Every now and then you hear that only machines will produce programming code in the near future. Computers are taking over. It may be frightening or challenging, depending on the perspective. But don't worry, there is still some time for the transition and thus it's really advantageous to take control and learn about how code generation tools work.

In this article we'll show you tools that help to create robust email code based on presets. Small, yet important steps to the rise of computer domination in development.

Throughout this post, we'll be talking about Campaign Monitor's background and button code generators - well-known in the industry - and examine their advantages. Following these, we'll be showing two layout generators: one we created in-house and one found in our research.

By learning about these tools, we focus on quality and maintainability aspects of email development. We can use tools written by others or we can write them ourselves matching the best practices. We'll be able to leverage the controlled quality to always have the expected outcome.

In this tutorial series, we started off with generally-applicable improvements to anyone's email development workflow. As we have now a grounding knowledge on the basics, we dive into customized applications. By signing up, you can be an insider at EDMdesigner and look behind the scenes. Don't miss out on the chance!

Code Generation Tools

As mentioned in the introduction, the big idea behind code generation tools is that you have bulletproof code snippets that can take parameters and generate code accordingly. You'll be sure that the code will work in the email clients you want to support and the process will save you time. That's the case with backgrounds.cm and buttons.cm, so let's look at them first.

Background Generator

Supporting background images is somewhat tricky in email. You either want to insert them in specific areas or apply in the full email body. Based on your choice, you'll have different considerations. The backgrounds.cm tool has a solution for both:

Full Email Body Background Image

You can look at Campaign Monitor default code for background images when they are applied to the full email body below:

<div style="background-color:#7bceeb;">  
  <!--[if gte mso 9]>
  <v:background xmlns:v="urn:schemas-microsoft-com:vml" fill="t">
    <v:fill type="tile" src="https://i.imgur.com/YJOX1PC.png" color="#7bceeb"/>
  </v:background>
  <![endif]-->
  <table height="100%" width="100%" cellpadding="0" cellspacing="0" border="0">
    <tr>
      <td valign="top" align="left" background="https://i.imgur.com/YJOX1PC.png">

         CONTENT

      </td>
    </tr>
  </table>
</div>  

The considerations for full body background images are as follows:

  • As many clients block images by default, there's a background-color property in the DIV element as a "fallback color". You probably don't want blank, white backgrounds to show in marketing emails, so you can define fallback colors to be displayed in those situations.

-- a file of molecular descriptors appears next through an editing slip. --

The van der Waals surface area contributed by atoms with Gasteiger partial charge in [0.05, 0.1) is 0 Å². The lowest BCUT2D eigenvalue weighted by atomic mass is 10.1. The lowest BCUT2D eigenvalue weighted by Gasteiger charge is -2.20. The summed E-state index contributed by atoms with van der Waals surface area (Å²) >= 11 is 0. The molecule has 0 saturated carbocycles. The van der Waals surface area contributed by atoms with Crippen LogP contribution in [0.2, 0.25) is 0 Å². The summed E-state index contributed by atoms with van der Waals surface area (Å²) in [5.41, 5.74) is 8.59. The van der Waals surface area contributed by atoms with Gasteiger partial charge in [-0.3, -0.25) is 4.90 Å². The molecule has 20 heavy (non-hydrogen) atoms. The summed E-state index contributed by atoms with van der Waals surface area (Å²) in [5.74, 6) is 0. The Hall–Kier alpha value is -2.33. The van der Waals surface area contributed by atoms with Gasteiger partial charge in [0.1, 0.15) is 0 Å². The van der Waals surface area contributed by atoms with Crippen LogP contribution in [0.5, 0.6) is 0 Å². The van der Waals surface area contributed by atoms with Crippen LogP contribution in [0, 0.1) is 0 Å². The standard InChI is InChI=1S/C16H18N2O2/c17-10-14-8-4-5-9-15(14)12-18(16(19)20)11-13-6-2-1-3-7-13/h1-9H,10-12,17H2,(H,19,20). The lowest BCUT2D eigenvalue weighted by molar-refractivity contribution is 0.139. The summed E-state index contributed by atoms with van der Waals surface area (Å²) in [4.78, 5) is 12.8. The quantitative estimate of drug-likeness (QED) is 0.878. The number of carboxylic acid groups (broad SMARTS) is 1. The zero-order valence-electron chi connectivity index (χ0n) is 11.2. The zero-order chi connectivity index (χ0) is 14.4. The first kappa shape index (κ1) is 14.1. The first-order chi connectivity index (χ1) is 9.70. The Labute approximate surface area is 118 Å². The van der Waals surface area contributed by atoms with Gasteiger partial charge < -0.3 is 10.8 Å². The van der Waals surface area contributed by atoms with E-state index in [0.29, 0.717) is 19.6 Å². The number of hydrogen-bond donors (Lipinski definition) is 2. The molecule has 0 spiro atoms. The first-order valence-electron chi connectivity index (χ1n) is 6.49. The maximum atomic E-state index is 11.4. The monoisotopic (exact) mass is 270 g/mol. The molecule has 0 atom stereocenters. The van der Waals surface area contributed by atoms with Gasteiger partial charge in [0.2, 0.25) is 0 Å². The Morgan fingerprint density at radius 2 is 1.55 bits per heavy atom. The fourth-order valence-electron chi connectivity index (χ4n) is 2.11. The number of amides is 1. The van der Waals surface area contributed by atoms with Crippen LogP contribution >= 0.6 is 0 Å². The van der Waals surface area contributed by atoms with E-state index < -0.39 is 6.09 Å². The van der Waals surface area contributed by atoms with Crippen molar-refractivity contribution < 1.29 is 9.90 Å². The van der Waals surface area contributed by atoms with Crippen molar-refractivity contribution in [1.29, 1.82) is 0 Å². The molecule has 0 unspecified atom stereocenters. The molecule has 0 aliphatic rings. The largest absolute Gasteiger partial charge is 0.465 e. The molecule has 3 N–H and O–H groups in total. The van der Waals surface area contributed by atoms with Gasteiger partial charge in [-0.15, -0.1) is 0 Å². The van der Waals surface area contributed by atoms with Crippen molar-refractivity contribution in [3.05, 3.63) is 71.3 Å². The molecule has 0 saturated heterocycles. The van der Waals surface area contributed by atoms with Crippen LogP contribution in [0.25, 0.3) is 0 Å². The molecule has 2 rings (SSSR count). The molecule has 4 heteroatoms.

• Generally speaking, it's a good idea to have fallback colors for the cases where images are disabled. However, where the message is forwarded and the fallback color is defined on the email body, this color is applied to the forwarded message's email body as well. That's normally not preferable, especially with dark backgrounds (that's why this phenomena is called "Black reply"). The backgrounds.cm tool uses a wrapper DIV element to avoid "Black Reply".
  • Word-based Outlooks (2007/10/13 and Windows 10 Mail) don't support background images at all. You can only include them with encoding, meaning that the image is given in code. The one used for Outlook clients is VML. These are the parts surrounded with conditional comments (<!--[opening/closing part of the conditional statment]>). This is definitely a distinct advantage of the tool.
  • The VML design's architecture is not easy to master. You can get familiar with it with the helpf of this tutorial or by using Microsoft's official documentation.
  • According to Freshinbox's blog post (and confirmed by our visual testing) Outlook.com and Office 365 don't support the background-image property in DIV tags. The tool takes care of the problem by the use of the inner table.
  • The table container's child td holds the background image for "ordinary" email clients. Please note that this is the most robust way of including background images. If you have doubts, check out our blog post where we showed it step-by-step. We use a different approach to full email body background images, you may be interested in reading about it too.

With properly set up VML and background attributes in the td elements, you can support almost all clients.